Save the Chimps, the leading non-profit organization dedicated to providing permanent sanctuary for the lifelong care of rescued chimpanzees, today announced Michelle “Shelly” Lakly as Executive Director of the organization, effective September 3, 2019.
In this role, Lakly will invigorate the staff, board, and community to support a renewed vision for Save the Chimps, provide a hands-on approach to fundraising and growth, maintain and expand existing programs to the highest standards, and communicate effectively with the various stakeholders.
Prior to joining Save the Chimps, Lakly worked for The Nature Conservancy, most recently as Managing Director, Saving Great Rivers Program. Prior to that she served as Eastern Division Executive Director, Executive Director, Florida, and Executive Director, Georgia. Before that, Lakly held a variety of roles at Zoo Atlanta, including Vice President of Education and Conservation Programs, Director, Academy for Conservation Training, and Director of Education.
“Shelly is an experienced conservation executive with a stellar track record of accomplishment in fundraising and team building,” said Jon Stryker, Board Chair of Save the Chimps. “As both a strategic leader and trained scientist, she has the ability to inspire and invigorate those around her into action.”
“I am thrilled to be joining an organization with such a rich and successful history of animal welfare,” said Lakly. “Their vital programs have made such an important difference and I can’t wait to join the team and build upon that amazing work.”
Lakly holds a Doctor of Philosophy, Ecology, a Master of Science, Conservation Ecology and Sustainable Development, and a Bachelor of Science, all from the University of Georgia, Institute of Ecology-Athens. Her accolades include a Florida Fish and Wildlife Conservation Award and a U.S. Department of the Interiors Partners in Conservation Award.
About Save the Chimps:
Founded in 1997, Save the Chimps is a non-profit organization dedicated to providing permanent sanctuary for the lifelong care of chimpanzees rescued from research laboratories and retired from the entertainment industry and the pet trade. Every day the staff and volunteers of Save the Chimps provide daily care to over 240 chimpanzee residents spread out over 12 islands on 150 acres. For more information, visit www.savethechimps.org.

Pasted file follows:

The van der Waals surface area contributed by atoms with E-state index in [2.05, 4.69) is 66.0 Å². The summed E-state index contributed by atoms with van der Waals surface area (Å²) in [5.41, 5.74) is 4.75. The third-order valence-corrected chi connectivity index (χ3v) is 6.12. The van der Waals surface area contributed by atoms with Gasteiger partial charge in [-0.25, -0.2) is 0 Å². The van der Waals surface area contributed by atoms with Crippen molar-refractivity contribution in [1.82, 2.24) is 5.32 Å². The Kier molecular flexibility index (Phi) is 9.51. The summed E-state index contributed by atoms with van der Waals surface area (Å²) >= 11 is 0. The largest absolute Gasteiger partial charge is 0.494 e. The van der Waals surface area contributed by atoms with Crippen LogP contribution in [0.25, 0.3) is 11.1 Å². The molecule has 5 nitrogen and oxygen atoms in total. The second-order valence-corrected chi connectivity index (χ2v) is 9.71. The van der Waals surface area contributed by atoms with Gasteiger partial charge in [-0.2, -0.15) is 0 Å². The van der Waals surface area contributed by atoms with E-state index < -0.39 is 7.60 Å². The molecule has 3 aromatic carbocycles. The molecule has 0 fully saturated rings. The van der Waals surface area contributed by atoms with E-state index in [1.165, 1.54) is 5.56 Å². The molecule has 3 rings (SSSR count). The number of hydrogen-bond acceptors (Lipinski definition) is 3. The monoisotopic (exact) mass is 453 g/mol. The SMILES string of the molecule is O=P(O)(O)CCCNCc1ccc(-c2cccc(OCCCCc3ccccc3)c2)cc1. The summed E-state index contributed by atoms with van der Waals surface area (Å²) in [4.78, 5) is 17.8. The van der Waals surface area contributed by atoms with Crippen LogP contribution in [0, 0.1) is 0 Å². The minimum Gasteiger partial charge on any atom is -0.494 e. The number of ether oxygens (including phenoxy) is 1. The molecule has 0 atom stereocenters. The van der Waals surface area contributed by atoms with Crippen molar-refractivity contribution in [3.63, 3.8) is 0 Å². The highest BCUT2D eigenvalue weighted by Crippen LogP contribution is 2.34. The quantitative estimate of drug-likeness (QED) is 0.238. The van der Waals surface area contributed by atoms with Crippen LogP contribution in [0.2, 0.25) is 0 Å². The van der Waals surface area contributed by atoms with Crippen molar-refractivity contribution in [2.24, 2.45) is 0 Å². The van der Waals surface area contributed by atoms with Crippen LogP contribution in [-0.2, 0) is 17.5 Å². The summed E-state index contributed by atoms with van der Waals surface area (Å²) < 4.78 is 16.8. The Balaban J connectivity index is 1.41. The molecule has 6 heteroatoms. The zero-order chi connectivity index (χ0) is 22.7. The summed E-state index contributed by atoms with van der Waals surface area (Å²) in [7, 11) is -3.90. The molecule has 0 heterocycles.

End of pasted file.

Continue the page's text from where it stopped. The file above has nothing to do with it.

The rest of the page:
You made National Banana Lovers Day the best one yet!!
Thank you to everyone who donated toward our goal of raising funds for a month’s supply of bananas- that’s over 22,000 bananas! As a thank you for your incredible support please enjoy the photos above of our residents eating bananas. Your support toward the banana fund not only gives our residents important nutrition, it also brings joy and excitement to their day. Chimpanzees have a unique vocalization called a food grunt in response to food that they are excited about. When the cart of bananas is rolled in at mealtime, a wave of enthusiastic food grunts can he heard throughout the sanctuary!
“Forgiveness is an attribute of the Strong.” Mahatma Gandhi
David, one of the most beloved chimpanzee at Save the Chimps, passed away from heart failure after many years of treatment. He was an incredible being and will be sorely missed by his chimp and human families. We generally write our tributes describing who the chimpanzee has become once they are given the opportunity to live a more fulfilling life at Save the Chimps. But for dear David, we wanted to show the true meaning of forgiveness by sharing his life story with you.
David was born in Africa. If he had been allowed to stayed there, his mother would have lovingly cared for and fiercely protected her young son. David would have nursed for 5 years. He would have ridden on his mom’s back while foraging for food, for, teaching him what to eat and what to avoid. These early childhood experiences would have shaped his social skills, personality, survival ability, and character. David would have spent his whole life in his natal territory surrounded by a large family and eventually fathered children himself.